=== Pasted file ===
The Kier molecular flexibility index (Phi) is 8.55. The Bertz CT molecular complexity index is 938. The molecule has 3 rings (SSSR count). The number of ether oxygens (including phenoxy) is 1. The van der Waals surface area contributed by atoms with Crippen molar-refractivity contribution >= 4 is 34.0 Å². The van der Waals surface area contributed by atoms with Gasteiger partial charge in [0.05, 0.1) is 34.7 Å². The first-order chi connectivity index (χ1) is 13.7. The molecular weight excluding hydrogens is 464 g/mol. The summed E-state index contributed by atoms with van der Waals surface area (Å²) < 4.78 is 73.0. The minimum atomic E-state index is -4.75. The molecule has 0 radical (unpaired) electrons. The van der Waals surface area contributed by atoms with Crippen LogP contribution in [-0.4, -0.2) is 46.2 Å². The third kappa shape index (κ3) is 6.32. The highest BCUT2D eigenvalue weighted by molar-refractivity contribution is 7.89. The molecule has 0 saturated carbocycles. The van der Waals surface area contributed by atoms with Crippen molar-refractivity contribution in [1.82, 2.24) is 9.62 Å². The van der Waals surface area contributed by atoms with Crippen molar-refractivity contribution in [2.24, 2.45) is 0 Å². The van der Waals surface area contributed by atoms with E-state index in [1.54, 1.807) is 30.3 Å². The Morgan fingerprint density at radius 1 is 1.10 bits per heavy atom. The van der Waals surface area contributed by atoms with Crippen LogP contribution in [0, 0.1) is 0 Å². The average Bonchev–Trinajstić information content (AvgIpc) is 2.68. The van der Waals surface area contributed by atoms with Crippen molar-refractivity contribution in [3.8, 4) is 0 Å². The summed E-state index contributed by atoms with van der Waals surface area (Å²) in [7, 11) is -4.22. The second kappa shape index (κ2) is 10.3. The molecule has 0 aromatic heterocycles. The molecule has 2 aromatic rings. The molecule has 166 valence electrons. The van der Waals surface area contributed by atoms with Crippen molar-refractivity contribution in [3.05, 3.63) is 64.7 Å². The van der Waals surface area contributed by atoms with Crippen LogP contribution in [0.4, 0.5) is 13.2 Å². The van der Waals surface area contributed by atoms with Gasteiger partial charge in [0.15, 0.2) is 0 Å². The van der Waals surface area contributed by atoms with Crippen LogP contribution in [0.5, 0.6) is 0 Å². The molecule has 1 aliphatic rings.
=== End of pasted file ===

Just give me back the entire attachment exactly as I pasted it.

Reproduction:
The Kier molecular flexibility index (Phi) is 8.55. The Bertz CT molecular complexity index is 938. The molecule has 3 rings (SSSR count). The number of ether oxygens (including phenoxy) is 1. The van der Waals surface area contributed by atoms with Crippen molar-refractivity contribution >= 4 is 34.0 Å². The van der Waals surface area contributed by atoms with Gasteiger partial charge in [0.05, 0.1) is 34.7 Å². The first-order chi connectivity index (χ1) is 13.7. The molecular weight excluding hydrogens is 464 g/mol. The summed E-state index contributed by atoms with van der Waals surface area (Å²) < 4.78 is 73.0. The minimum atomic E-state index is -4.75. The molecule has 0 radical (unpaired) electrons. The van der Waals surface area contributed by atoms with Crippen LogP contribution in [-0.4, -0.2) is 46.2 Å². The third kappa shape index (κ3) is 6.32. The highest BCUT2D eigenvalue weighted by molar-refractivity contribution is 7.89. The molecule has 0 saturated carbocycles. The van der Waals surface area contributed by atoms with Crippen molar-refractivity contribution in [1.82, 2.24) is 9.62 Å². The van der Waals surface area contributed by atoms with Crippen molar-refractivity contribution in [2.24, 2.45) is 0 Å². The van der Waals surface area contributed by atoms with E-state index in [1.54, 1.807) is 30.3 Å². The Morgan fingerprint density at radius 1 is 1.10 bits per heavy atom. The van der Waals surface area contributed by atoms with Crippen LogP contribution in [0, 0.1) is 0 Å². The average Bonchev–Trinajstić information content (AvgIpc) is 2.68. The van der Waals surface area contributed by atoms with Crippen molar-refractivity contribution in [3.8, 4) is 0 Å². The summed E-state index contributed by atoms with van der Waals surface area (Å²) in [7, 11) is -4.22. The second kappa shape index (κ2) is 10.3. The molecule has 0 aromatic heterocycles. The molecule has 2 aromatic rings. The molecule has 166 valence electrons. The van der Waals surface area contributed by atoms with Crippen molar-refractivity contribution in [3.05, 3.63) is 64.7 Å². The van der Waals surface area contributed by atoms with Crippen LogP contribution in [0.4, 0.5) is 13.2 Å². The van der Waals surface area contributed by atoms with Gasteiger partial charge in [0.15, 0.2) is 0 Å². The van der Waals surface area contributed by atoms with Crippen LogP contribution in [0.5, 0.6) is 0 Å². The molecule has 1 aliphatic rings.